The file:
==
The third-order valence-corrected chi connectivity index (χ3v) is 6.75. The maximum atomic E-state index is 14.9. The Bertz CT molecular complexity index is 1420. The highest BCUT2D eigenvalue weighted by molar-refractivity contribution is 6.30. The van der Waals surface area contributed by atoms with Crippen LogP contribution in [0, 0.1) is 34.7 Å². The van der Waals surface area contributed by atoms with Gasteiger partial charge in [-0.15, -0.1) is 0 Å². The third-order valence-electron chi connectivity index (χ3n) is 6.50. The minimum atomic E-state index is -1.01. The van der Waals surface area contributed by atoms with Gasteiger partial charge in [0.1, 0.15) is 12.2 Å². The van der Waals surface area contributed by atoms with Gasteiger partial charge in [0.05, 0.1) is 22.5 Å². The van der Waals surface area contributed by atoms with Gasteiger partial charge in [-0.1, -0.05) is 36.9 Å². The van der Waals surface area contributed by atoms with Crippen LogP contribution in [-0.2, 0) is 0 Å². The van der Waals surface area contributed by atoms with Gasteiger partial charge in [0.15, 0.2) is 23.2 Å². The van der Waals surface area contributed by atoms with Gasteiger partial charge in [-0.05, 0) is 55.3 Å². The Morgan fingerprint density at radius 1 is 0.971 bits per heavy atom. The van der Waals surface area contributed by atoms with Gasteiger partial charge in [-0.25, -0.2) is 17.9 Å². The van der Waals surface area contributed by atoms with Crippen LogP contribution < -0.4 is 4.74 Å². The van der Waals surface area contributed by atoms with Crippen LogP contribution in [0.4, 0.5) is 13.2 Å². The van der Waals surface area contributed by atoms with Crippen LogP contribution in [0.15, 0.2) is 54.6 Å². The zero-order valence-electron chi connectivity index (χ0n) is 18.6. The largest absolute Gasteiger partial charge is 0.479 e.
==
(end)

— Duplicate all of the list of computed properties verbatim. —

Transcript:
The third-order valence-corrected chi connectivity index (χ3v) is 6.75. The maximum atomic E-state index is 14.9. The Bertz CT molecular complexity index is 1420. The highest BCUT2D eigenvalue weighted by molar-refractivity contribution is 6.30. The van der Waals surface area contributed by atoms with Crippen LogP contribution in [0, 0.1) is 34.7 Å². The van der Waals surface area contributed by atoms with Gasteiger partial charge in [-0.15, -0.1) is 0 Å². The third-order valence-electron chi connectivity index (χ3n) is 6.50. The minimum atomic E-state index is -1.01. The van der Waals surface area contributed by atoms with Gasteiger partial charge in [0.1, 0.15) is 12.2 Å². The van der Waals surface area contributed by atoms with Gasteiger partial charge in [0.05, 0.1) is 22.5 Å². The van der Waals surface area contributed by atoms with Gasteiger partial charge in [-0.1, -0.05) is 36.9 Å². The van der Waals surface area contributed by atoms with Crippen LogP contribution in [-0.2, 0) is 0 Å². The van der Waals surface area contributed by atoms with Gasteiger partial charge in [0.15, 0.2) is 23.2 Å². The van der Waals surface area contributed by atoms with Gasteiger partial charge in [-0.05, 0) is 55.3 Å². The Morgan fingerprint density at radius 1 is 0.971 bits per heavy atom. The van der Waals surface area contributed by atoms with Gasteiger partial charge in [-0.25, -0.2) is 17.9 Å². The van der Waals surface area contributed by atoms with Crippen LogP contribution < -0.4 is 4.74 Å². The van der Waals surface area contributed by atoms with Crippen LogP contribution in [0.4, 0.5) is 13.2 Å². The van der Waals surface area contributed by atoms with Crippen LogP contribution in [0.15, 0.2) is 54.6 Å². The zero-order valence-electron chi connectivity index (χ0n) is 18.6. The largest absolute Gasteiger partial charge is 0.479 e.